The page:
As I wrote in my article about balance sheet risk, a company with covenants in its loan agreements may have to hedge balance sheet risk even though it is not optimal from a market risk perspective.

But how can the company know which covenant to hedge? Often a company will have more than one covenant, and hedging one of them may adversely impact the other. To answer the question it is necessary to calculate the effect of a hedge strategy, and the best way to do that is by using a simulation model. Such a model can give the answer by estimating the probability of breech of a covenant.

Which hedging strategy the company is to choose demands knowledge about what covenant is the most at risk. How likely is it that the company will face a breech? Like I described in the previous article:

Which hedging strategy the company chooses depends on which covenant is most at risk. There are inherent conflicts between the different hedging strategies, and therefore it is necessary to make a thorough assessment before implementing any such hedging strategy.

In addition:

If the company hedges gearing, the size of the equity will be more at risk [..], And in addition, drawing a larger proportion of debt in the home (or functional) currency may imply an increase in economic risk. [..] Hence, if the company does not have to hedge gearing it should hedge its equity.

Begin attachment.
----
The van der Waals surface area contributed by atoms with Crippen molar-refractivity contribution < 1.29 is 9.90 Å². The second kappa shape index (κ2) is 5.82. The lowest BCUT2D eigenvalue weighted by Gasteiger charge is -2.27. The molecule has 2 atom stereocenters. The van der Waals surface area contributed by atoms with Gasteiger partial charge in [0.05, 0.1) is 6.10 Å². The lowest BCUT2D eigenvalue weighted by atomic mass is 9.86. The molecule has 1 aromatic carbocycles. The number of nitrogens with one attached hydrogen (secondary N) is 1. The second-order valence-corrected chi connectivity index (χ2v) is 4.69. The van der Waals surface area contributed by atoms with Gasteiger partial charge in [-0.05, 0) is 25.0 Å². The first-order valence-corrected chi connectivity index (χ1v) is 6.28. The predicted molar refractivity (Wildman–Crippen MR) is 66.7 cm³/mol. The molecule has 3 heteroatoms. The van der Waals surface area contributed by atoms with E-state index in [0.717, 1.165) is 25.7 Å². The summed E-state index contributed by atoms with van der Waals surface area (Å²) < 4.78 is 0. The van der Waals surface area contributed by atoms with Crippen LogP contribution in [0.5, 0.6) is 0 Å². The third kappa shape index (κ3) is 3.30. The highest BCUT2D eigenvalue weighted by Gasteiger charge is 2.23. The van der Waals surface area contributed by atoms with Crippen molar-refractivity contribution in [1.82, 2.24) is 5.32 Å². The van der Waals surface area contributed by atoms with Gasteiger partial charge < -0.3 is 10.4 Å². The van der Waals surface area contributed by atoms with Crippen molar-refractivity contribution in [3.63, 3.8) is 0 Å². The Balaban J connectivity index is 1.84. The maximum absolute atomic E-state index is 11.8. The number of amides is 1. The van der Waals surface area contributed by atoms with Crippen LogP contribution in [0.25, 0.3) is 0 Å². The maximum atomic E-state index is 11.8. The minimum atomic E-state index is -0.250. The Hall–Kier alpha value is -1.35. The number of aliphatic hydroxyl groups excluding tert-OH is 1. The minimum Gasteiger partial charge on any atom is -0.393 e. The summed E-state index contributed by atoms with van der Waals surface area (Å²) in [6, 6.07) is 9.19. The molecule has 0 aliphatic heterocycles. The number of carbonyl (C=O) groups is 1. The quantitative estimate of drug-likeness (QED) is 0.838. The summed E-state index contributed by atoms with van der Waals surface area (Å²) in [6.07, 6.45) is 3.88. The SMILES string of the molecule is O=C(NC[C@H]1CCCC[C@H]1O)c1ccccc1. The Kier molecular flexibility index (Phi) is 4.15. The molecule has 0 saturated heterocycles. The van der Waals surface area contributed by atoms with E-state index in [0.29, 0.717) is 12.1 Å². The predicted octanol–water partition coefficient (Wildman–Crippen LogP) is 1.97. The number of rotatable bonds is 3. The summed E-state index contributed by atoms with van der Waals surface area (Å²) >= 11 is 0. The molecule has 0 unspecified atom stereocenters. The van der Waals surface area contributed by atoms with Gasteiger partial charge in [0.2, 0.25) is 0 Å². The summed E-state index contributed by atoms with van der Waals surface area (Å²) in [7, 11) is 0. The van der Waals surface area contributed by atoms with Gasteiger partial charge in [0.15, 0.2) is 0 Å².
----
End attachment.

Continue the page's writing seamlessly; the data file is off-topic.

To analyse the impact of different strategies and to answer the questions above I have included simulation of currency rates in the example from the previous article:

The result of strategy choice given a +/- 10% change in currency rates was shown in the previous article. But that model cannot give the answer to how likely it is that the company will face a breech situation. How large changes in currency rates can the company take?

To look at this issue I have used the following modeling of currency rates:

- Rates at the last day of every quarter from 31/12/02 to 30/06/2013. The reason for choosing these dates is of course that they are the dates when the balance sheet is measured. It doesn’t matter if the currency rates are unproblematic March 1
^{st}if they are problematic March 31^{st}. Because that is the date when books are closed for Q1 and the date when the balance sheet is measured.

- I have analysed the rated using Excel @Risk, which can fit a probability curve on historical rates. There are, of course, many methods for estimating currency rates and I will get back to that later. But this method has advantages; the basis is actual rates which have actually occurred.

The closest fit to the data was a LapLace-curve ((RiskLaplace (μ,σ) specifies a laplace distribution with the entered μ location and σ scale parameters. The laplace distribution is sometimes called a “double exponential distribution” because it resembles two exponential distributions placed back to back, positioned with the entered location parameter.)) for EUR and a Uniform-curve ((RiskUniform(minimum,maximum) specifies a uniform probability distribution with the entered minimum and maximum values. Every value across the range of the uniform distribution has an equal likelihood of occurrence)) for USD against NOK.